yet another fire poem and more exciting news

To Fire.

You came to me one December morning.
You taught me how to live with nothing,
you old nothing-maker.

You are all consumption and digestion.
You are heat, wind and embers,
but I didn’t get that close.

When I left home that day, my life
was as buoyant as a fish in water.
When I returned there was no normal.

I don’t know how to
finish this story. Maybe
I never will.

We can’t live together but I can’t live apart.
I rely on you, being, as I am,
made of plants that are made of you.

And I like to warm my bones in winter.
But sometimes
you’re a little close for comfort.

Stick to the sky, please Friend,
or in the hearth behind closed doors.
I want to love you from a distance.


. . . . . .

Perhaps this is my Christmas tree?


The middle paragraph of this poem is the crux. It seems I am stuck with this subject, for now at least. Probably there are unresolved issues in my psyche. (Really? You think so? says my psyche, who is often sarcastic.)

Oh well. Dear Reader, forgive me for being boring. It is the nature of trauma, apparently, to rehash the thing again and again. My sweet husband has answers to trauma: living in the moment, quietening the thinking, etc. He tries to encourage me to be light hearted. Perhaps in time.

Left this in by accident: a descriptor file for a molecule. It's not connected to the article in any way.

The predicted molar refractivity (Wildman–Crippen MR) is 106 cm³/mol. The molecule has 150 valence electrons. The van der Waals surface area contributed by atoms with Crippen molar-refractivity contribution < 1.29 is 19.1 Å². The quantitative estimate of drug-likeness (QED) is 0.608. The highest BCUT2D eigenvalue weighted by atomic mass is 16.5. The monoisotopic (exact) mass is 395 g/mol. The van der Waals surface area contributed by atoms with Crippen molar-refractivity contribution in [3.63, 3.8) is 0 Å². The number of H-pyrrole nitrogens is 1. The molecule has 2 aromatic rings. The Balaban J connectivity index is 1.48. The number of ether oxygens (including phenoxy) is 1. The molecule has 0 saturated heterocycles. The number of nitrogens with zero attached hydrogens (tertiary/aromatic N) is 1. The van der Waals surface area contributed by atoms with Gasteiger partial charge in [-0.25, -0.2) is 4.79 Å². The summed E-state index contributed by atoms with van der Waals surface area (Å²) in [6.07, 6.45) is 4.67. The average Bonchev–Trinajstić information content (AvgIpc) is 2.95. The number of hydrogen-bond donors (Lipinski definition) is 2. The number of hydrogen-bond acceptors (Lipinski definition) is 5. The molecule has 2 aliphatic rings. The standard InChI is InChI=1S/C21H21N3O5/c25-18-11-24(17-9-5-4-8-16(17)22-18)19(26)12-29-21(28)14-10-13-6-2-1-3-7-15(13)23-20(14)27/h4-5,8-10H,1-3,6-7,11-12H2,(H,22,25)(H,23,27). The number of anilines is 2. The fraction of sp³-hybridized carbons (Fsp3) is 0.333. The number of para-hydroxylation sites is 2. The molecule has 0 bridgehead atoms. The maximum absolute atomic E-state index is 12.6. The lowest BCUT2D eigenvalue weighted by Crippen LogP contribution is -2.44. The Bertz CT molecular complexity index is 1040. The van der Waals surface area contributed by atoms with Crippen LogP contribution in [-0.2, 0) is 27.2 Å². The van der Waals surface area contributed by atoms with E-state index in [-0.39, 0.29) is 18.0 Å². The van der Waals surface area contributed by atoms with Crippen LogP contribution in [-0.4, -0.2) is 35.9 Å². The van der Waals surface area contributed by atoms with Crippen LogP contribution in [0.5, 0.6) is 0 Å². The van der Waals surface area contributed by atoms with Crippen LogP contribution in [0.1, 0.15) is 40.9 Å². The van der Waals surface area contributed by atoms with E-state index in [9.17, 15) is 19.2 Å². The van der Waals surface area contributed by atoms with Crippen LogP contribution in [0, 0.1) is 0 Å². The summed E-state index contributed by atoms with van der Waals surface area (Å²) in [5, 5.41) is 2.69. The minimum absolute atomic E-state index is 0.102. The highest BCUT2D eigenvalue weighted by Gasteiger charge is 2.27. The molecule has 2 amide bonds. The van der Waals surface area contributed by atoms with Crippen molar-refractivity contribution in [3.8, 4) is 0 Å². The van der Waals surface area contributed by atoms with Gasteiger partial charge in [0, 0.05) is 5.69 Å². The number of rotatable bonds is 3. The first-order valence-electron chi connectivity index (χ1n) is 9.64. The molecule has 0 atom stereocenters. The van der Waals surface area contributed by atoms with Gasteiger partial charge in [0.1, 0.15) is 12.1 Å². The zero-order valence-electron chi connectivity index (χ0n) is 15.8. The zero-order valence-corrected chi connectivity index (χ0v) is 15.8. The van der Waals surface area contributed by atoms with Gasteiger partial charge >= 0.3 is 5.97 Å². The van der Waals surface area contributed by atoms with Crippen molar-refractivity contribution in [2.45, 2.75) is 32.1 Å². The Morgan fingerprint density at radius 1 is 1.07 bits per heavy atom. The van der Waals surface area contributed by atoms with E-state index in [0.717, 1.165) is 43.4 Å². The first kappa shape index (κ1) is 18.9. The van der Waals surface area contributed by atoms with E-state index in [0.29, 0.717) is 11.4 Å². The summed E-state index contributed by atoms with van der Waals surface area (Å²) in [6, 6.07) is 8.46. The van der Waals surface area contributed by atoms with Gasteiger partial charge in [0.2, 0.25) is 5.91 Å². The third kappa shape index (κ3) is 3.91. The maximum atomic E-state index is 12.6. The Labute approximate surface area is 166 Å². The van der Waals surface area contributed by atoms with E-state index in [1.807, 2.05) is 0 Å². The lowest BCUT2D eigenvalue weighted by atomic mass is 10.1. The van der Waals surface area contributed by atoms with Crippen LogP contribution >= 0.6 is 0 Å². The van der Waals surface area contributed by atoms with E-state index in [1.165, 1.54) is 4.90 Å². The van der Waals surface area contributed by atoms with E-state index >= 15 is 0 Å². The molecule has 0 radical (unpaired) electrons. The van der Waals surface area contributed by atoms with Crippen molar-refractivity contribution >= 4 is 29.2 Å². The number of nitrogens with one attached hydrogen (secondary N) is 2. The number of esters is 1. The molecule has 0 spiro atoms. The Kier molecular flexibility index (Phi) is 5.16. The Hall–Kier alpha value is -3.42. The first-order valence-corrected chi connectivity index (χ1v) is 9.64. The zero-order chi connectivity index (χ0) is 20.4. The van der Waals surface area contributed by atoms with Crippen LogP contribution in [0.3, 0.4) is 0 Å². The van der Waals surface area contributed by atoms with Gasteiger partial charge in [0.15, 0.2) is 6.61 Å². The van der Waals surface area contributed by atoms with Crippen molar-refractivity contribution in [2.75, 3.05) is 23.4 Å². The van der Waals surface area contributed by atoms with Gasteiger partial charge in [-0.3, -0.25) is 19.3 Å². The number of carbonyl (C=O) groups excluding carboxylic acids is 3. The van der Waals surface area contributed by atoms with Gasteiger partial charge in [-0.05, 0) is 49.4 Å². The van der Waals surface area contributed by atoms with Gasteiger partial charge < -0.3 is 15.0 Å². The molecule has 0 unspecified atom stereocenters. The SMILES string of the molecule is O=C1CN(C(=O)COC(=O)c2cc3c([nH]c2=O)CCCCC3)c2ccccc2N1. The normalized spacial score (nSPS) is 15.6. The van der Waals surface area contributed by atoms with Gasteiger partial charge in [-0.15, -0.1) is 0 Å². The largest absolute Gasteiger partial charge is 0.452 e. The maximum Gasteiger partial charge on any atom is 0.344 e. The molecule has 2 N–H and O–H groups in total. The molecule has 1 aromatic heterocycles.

In the meantime Christmas is doing its number. I have been busy, writing poems. On the 11th, Illuminart will launch a light show on the buildings of Mill Square. It is called Flocking Together. The animation (which will be delightful) includes a long poem that I wrote for it. (16 minutes, recorded!) I haven’t seen what they have done with the animation since before the words were finalised but when I did see it it was sumptuous, colourful, a feast for the eyes. Local kids were invited to do pictures of birds and these hop in and out being just gorgeous. Exciting!

It will show in a loop every evening from 11th till 23rd December, sunset till midnight. Three of those nights you would need to book, even though they are free, because of music on the 11th (details and booking link) and Christmas market, (details and booking link)

And then the 12th, I will give a poem that I wrote for the official turning on of the lights at the Oval in Lobethal. I wrote this poem for the hearts of people. Just a hint, there will be no fireworks that night. That’s good, in this town, at this time. There will be other spectacular instead. UPDATE! The first night of the lights’ concert on Sunday 12th is ‘postponed’ due to ‘covid uncertainty’. Everything else is still on, including the lights in the town and the Illuminart ‘Flocking Together’ wall spectacular (with my 16 minute poem) is still on 11th-23rd as stated above. Details about what else is on here: Lights of Lobethal Festival. ‘Postponed’ means it won’t be on until December 2022, apparently! Personally, I would call that ‘cancelled’. That choice of word is funny! I only just got a surprise resolution to an internal problem in the poem that no one else would have noticed, about an hour before finding out. I’m glad it got resolved before I found out. I can happily put it to bed now.